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When I look at our harvest, I think how merciful God is with me. How much he blesses my imperfect efforts. How he helps me reap more than I sow. More than I deserve. 

"Yea, [we] shall not be beaten down by the storm at the last day; neither shall [we] be harrowed up by the whirlwinds... behold, [we] are in the hands of the Lord of harvest, and [we] are his." (Alma 26:6-7)

The winner of the Audio Book is "The Gearys." Monica, send me an email and I'll respond with directions on how to download the book. Congrats! xo


  1. I love this post! Not only can I relate to growing a garden and being in awe of what grew, despite my skill and effort, but I hope that the Lord will make up where I fall short and hep me to create a beautiful harvest. Because heaven knows I need all the help I can get! I love your perspective...it is so refreshing! XO

  2. cheryl - you're a dear to comment. thanks for reading.

    deb - you are the reason i can write this post. you are the giver of so many good gifts in my life, including this garden. thanks for passing along the seeds. your example of faith and commitment to god in the face of great opposition amazes me. he loves you and i have no doubt your harvest will be more than you hoped for. i love you too! xo

  3. Gorgeous writing, Cath, it touched me. I've been trying to keep alive a tiny little parsley plant after my move, but I keep forgetting about it and it's all neglected and wimpy on my kitchen sink. It doesn't make me a failure, but - oh the ground is hard and dry sometimes.

    Thank you for the wonder and gratitude in this post, and the reminder I am in the Lord's harvest, too. <3 you!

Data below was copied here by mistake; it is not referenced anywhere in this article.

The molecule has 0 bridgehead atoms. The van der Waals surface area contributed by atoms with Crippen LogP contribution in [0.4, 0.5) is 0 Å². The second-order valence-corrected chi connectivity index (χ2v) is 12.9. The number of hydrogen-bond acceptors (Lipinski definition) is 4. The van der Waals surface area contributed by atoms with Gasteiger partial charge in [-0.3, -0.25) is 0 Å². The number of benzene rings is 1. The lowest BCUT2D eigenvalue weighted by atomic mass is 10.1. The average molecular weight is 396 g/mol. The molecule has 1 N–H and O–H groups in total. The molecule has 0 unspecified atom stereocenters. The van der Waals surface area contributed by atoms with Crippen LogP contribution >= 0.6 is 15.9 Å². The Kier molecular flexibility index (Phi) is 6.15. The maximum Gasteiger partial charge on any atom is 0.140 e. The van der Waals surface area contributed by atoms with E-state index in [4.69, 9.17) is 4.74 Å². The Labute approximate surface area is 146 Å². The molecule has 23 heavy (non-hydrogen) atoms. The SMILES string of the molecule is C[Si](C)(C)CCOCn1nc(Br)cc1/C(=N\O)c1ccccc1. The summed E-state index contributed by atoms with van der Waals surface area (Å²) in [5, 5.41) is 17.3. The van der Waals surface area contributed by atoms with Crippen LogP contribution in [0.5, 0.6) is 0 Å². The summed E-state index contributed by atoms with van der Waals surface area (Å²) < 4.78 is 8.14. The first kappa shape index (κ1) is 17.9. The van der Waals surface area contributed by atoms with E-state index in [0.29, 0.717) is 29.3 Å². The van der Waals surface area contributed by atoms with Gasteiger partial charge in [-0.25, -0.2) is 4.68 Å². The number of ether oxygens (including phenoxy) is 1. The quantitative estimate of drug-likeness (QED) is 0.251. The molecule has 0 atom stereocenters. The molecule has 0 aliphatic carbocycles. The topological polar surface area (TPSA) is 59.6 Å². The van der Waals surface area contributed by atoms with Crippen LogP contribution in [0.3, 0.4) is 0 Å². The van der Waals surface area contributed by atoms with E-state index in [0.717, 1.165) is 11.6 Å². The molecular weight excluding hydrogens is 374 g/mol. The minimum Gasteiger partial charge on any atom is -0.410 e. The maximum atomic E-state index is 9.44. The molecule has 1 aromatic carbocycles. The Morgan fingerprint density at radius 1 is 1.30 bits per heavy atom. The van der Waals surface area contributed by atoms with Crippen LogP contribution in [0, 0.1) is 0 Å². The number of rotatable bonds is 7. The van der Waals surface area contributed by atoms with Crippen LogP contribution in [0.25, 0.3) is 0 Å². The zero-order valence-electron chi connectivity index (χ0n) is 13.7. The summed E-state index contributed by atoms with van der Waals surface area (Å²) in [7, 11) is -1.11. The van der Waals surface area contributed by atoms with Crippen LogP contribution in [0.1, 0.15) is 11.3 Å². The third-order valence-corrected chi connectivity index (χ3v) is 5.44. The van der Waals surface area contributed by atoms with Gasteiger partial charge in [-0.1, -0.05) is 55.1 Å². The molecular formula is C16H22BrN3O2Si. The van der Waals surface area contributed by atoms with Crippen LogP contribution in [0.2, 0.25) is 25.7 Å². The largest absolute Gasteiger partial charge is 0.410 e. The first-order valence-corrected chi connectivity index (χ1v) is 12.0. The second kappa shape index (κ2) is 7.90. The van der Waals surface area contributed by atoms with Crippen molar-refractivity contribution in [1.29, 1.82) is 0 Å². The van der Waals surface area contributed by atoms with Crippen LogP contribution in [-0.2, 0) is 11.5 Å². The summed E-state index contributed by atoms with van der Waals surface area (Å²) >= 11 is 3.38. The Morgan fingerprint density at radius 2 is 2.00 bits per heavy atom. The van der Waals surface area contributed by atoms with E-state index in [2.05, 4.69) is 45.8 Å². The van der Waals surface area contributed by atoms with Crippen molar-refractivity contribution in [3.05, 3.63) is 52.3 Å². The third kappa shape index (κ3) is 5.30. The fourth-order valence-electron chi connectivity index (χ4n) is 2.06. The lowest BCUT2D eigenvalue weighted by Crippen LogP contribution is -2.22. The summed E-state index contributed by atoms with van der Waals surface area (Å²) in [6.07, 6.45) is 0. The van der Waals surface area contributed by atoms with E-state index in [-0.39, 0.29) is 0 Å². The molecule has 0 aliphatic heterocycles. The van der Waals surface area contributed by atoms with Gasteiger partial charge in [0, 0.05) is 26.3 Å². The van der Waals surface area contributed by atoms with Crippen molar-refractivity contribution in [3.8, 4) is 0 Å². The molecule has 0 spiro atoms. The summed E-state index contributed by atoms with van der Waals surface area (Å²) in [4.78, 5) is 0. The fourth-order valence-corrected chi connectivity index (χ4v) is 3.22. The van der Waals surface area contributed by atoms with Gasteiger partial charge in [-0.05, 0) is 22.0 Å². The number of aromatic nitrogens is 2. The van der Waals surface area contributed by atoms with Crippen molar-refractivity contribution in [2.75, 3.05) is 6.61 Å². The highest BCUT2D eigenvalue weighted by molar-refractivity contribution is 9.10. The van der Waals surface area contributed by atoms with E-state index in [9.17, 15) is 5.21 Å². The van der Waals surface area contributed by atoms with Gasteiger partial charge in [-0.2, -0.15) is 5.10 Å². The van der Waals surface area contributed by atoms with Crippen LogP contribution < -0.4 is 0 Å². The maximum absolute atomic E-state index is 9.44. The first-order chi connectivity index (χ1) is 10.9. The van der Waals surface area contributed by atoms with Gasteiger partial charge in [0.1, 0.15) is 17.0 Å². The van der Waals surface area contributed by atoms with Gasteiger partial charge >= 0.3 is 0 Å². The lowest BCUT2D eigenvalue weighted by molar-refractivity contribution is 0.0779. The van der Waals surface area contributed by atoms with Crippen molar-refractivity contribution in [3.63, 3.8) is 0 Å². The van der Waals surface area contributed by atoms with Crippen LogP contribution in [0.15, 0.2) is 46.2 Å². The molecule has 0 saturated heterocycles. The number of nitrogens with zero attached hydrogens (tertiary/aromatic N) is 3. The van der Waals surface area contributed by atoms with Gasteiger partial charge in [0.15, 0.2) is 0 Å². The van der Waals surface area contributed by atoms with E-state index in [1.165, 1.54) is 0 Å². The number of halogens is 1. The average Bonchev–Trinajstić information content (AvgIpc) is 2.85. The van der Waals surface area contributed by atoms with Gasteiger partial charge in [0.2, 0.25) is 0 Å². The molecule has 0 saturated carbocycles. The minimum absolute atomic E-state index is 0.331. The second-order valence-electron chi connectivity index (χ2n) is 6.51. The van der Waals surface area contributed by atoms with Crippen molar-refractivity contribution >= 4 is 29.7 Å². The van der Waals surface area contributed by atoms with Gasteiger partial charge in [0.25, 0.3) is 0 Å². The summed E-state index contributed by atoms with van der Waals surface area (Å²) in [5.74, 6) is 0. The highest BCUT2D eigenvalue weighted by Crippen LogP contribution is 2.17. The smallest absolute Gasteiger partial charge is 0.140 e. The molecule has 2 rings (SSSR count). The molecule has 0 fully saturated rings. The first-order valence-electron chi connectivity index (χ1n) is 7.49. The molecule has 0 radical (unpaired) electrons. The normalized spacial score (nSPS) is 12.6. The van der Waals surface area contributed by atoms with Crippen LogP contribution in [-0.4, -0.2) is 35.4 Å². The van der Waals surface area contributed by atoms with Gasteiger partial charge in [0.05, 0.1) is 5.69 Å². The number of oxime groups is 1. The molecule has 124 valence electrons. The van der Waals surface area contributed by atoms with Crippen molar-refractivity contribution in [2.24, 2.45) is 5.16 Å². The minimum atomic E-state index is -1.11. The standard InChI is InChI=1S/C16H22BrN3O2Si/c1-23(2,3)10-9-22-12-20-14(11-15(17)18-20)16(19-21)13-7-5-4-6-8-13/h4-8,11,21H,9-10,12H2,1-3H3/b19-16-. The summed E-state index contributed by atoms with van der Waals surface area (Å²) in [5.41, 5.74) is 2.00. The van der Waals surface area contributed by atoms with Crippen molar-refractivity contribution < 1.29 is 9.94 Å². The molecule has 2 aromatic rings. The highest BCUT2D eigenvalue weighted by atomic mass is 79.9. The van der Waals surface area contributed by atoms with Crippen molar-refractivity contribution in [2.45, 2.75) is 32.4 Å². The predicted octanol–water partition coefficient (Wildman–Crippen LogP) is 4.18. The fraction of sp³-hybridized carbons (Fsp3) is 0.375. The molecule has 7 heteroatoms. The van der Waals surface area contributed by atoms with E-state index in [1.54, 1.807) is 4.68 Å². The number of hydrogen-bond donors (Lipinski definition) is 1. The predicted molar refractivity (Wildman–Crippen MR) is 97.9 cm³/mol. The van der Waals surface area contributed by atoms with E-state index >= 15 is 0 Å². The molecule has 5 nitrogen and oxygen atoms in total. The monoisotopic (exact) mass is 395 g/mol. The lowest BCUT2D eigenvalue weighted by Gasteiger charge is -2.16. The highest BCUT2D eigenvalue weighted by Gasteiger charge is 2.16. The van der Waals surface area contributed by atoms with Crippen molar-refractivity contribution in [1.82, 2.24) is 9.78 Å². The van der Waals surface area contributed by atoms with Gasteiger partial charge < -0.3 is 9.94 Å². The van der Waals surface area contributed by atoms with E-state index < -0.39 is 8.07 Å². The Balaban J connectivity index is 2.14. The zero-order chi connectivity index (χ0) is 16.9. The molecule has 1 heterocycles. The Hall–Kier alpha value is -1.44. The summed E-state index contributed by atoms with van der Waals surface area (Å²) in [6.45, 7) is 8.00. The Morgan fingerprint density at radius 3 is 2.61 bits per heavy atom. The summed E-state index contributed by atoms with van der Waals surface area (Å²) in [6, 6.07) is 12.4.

1. Oh Kel, you could never be a failure. You are absolutely one of those for whom the Lord's harvest will be abundant and overflowing. Eyes have not seen, nor hear heard, how great things the Lord has for them that love him. That is you. Devoted, durable, and claimed by Him. Been thinking of you and praying for you in recent days. Email me so I know if you're well. xo

  4. Beautifully written. I was especially touched by the analogy of the seven pumpkins that grew in "infertile" soil. I am going through IVF right now (just did my shots before reading this post!), so that really touched me. You're so right that God always gives us "beauty for ashes." Thank you for the reminder!

    1. Rachel, my heart leapt out to you when I read your comment. Hoping IVF is successful for you. The analogy of growing a garden for those who struggle with infertility is tangible. We know the surprise of it working, as well as the disappointment of following all the laws to the letter and having it not work. Ah. No matter what happens, I trust your life is in God's hands. And He will make it beautiful, abundant, and blessed. Sending love your way.

  5. I love this, Catherine! Beautiful on every level and pure truth. Thank you. Wishing you every blessing during your IVF round, Rachel. One of the greatest I received through our two tries was a faith in God like nothing I had ever experienced before.